We’re here at the BBM Hackathon in NYC and we sat down with RIM’s VP of Developer Relations and BlackBerry Alliances, Tyler Lessard. The problem with interviewing people at RIM is they’re obviously not going to tell you anything that hasn’t already been announced, and the best you can hope for is “yes, we’re working on it” or “it’s something we’re driving towards.” Even if you ask a random question like “what’s your favorite app?” you can be sure the answer at a BBM Hackathon will be “BBM”. We did get a few tidbits of information that we haven’t heard before so it’s worth clicking through for the interview.
[Note: answers are generally paraphrased unless there’s quotes]
Q: What was the impetus for the BBM Social Platform?
Generally, RIM has been working on building the Super Apps platform as a fully integrated app experience is a core advantage of the BlackBerry Platform. Developers really enjoy the fact that apps can talk to native PIM applications and building BBM integration was a natural progression of the platform.
Q: This is version 1.0 of the BBM Social Platform, how do you see the platform evolving?
The current APIs aim to enhance the BBM experience as well as the app experience. RIM will continue to help both of these experiences evolve and one particular way they’ll do this is using Groups to help augment the app and BBM experience. Groups are a very popular feature in BBM and there are many ways that RIM can help developers leverage Groups to enhance their apps.
Q: What is RIM doing to help those BlackBerry users that are less technically inclined?
Getting users to update is a challenge and RIM has taken steps to make sure that the latest devices ship with the most recent software. For example, BlackBerry 7 ships with BBM 6 and users will be able to take advantage of the latest apps right out of the box. RIM is constantly looking to new ways to make the entire user experience more seamless and building checks so that if users aren’t on the latest versions, they’ll get prompts when needed.
Q: RIM is currently in a transition phase right now, can you speak to how the platform will evolve towards QNX? Will developers making BlackBerry 7 apps be left in the dark when QNX comes out?
RIM’s message to developers is that BlackBerry 7 has a significant life span. The company has already announced 5 devices that will have BlackBerry 7 and carriers are excited about these devices. (At this point I comment about how there aren’t that many more BlackBerry 6 devices and we’ve heard that BB 6 users spend the most on paid apps. So a BlackBerry 7 only app is still a viable business and it helps that BB 6 apps are forward compatible.)
Tyler also talked about how this transition involves developing the tablet OS and bringing that down to a high-end smartphone. (I ask Tyler about how we’ve heard that the tablet OS will have support for legacy apps, and whether it’s safe to assume that the smartphone version of the tablet OS will also have support for legacy apps). Tyler wouldn’t comment on the specifics of whether the QNX smartphone would have support for legacy apps but did say that RIM’s stance is that even without QNX, BlackBerry 7 apps will have a significant lifespan on the BlackBerry platform. He wouldn’t comment on what “significant” meant exactly.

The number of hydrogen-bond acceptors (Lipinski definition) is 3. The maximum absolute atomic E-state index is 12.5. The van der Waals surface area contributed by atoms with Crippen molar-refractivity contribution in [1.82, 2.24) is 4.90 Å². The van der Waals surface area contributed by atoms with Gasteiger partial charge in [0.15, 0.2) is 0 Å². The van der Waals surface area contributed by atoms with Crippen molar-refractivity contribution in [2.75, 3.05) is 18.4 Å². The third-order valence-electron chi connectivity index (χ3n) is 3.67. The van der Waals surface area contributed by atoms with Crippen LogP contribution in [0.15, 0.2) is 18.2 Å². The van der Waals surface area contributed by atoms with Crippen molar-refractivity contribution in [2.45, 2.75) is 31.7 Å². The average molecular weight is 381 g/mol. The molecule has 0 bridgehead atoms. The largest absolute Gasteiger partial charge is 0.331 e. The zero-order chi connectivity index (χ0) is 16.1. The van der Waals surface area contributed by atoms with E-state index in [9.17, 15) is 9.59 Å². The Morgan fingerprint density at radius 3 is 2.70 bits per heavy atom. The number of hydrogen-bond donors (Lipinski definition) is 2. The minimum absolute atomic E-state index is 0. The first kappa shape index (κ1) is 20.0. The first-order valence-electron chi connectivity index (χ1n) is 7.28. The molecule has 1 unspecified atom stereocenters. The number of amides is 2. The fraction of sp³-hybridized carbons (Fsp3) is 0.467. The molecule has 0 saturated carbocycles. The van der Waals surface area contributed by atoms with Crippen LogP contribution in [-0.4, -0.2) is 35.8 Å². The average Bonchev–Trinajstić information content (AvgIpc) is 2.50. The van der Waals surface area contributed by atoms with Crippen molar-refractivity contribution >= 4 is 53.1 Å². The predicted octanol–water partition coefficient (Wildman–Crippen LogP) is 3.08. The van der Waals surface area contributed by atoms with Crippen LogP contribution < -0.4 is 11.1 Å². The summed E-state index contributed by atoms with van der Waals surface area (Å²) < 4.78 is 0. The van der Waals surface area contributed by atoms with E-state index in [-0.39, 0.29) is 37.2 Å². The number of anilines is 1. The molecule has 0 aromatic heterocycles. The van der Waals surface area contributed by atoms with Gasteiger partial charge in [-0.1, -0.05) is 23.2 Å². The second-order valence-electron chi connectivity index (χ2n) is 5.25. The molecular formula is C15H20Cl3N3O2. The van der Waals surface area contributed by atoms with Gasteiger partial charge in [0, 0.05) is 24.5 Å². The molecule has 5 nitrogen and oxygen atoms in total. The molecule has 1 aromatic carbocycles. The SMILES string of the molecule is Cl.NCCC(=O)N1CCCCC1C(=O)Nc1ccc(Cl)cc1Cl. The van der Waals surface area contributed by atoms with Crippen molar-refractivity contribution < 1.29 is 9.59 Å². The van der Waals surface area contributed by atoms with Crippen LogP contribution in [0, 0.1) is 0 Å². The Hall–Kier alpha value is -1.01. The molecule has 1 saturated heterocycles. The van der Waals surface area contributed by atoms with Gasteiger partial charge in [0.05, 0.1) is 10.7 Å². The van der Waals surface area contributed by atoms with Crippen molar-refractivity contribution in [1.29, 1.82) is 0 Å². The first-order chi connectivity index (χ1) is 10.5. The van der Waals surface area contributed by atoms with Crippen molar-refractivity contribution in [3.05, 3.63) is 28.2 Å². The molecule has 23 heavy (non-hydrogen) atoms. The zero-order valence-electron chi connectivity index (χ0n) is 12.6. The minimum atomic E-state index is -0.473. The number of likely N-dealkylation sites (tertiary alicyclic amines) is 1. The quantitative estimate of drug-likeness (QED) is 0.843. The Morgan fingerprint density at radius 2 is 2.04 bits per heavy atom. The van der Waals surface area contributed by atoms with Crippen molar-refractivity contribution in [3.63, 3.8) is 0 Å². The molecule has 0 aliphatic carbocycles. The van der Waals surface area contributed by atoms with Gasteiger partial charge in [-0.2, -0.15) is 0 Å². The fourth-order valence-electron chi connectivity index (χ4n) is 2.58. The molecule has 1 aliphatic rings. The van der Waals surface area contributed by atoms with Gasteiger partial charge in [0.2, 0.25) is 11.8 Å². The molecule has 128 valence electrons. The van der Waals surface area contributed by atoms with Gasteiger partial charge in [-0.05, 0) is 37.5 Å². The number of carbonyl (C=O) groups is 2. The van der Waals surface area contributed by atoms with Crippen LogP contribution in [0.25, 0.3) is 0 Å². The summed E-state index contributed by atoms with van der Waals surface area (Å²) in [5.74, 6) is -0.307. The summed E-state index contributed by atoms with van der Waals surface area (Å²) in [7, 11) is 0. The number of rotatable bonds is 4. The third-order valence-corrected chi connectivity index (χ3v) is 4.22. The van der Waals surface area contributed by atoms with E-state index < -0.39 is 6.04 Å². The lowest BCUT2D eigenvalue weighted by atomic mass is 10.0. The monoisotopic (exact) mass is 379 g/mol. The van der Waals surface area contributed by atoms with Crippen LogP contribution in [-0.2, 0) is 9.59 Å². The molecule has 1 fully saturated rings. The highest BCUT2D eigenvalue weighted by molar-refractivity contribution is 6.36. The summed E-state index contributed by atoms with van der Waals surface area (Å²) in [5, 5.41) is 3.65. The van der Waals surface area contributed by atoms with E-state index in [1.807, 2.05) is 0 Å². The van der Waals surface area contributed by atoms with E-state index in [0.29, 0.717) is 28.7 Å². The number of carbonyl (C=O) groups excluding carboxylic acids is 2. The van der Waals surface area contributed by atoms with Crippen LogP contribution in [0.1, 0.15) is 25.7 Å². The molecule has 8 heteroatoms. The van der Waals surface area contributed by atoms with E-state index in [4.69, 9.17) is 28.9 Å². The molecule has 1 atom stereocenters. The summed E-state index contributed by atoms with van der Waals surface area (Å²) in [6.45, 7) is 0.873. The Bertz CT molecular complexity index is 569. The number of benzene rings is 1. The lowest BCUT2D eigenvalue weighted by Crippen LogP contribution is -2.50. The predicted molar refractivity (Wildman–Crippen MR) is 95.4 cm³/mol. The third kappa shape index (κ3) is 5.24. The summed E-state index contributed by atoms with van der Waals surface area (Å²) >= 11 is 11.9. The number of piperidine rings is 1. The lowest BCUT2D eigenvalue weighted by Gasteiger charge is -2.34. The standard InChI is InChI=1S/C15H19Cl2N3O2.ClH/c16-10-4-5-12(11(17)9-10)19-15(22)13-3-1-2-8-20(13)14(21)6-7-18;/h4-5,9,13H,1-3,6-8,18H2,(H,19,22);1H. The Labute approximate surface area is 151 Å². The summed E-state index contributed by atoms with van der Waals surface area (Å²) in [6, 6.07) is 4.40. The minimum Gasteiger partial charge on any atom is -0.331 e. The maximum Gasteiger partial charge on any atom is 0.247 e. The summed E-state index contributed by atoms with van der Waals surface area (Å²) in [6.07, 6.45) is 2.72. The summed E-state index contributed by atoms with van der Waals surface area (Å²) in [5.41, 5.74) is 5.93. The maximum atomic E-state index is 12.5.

Q: App World has seen a lot of success and is continually being updated. What else can we expect? Are affiliate programs in the works?
“It’s something we’re driving towards” says Tyler. He wouldn’t comment on any specifics but gave the impression that it’s something RIM has been looking at and it’s in the roadmap. (At this point we talk about how App World is growing as the single source of apps, and yet there’s still carrier stores on devices. Why is that?) Tyler pointed out that carrier stores are at the discretion of the carrier and while some are choosing to drop the store in favor of App World, it’s not a bad thing to have more choice.
Q: RIM has been in a negative spotlight lately in the media and it seems like they can do no right. Any speculation on the negative media attention?
Tyler didn’t seem interested in commenting because any speculation may add to the negative attention but did mention that he knows many users would probably have liked to see the BlackBerry 7 devices sooner.
Q: We’ve seen the acquisitions of Tiny Hippo and Ripple, as well as ScoreLoop, how do these acquisitions speak to the evolution of the developer tools?
RIM is putting a lot of dollars and commitment to web tools and HTML5 support. With Tiny Hippo and Ripple, we’ll start to see a lot of developers from many different coding backgrounds heading to the BlackBerry platform as the company provides more tools and support for them to code their apps in a familiar language and bring it to the platform. The overall strategy seems to be that RIM will support a variety of code bases and eventually provide a single, all-encompassing set of developer tools to make everything is in one place and is cross-platform. RIM understands that developers don’t want to have to get their tools from multiple places and that having everything under one roof with access to all the features of the BlackBerry platform is the ultimate goal.
Q: Will themes continue to be supported through BlackBerry 7 and QNX?
Themes follow a pretty standard schedule of waiting for the devices to be released, letting the final version of the software take shape and then working on the theme tools. Themes will continue to be a feature of BlackBerry 7 and theme developers can look forward to a Theme Builder that will support OS 7. (I asked if themes would be a part of the tablet and QNX OS and Tyler wouldn’t comment.)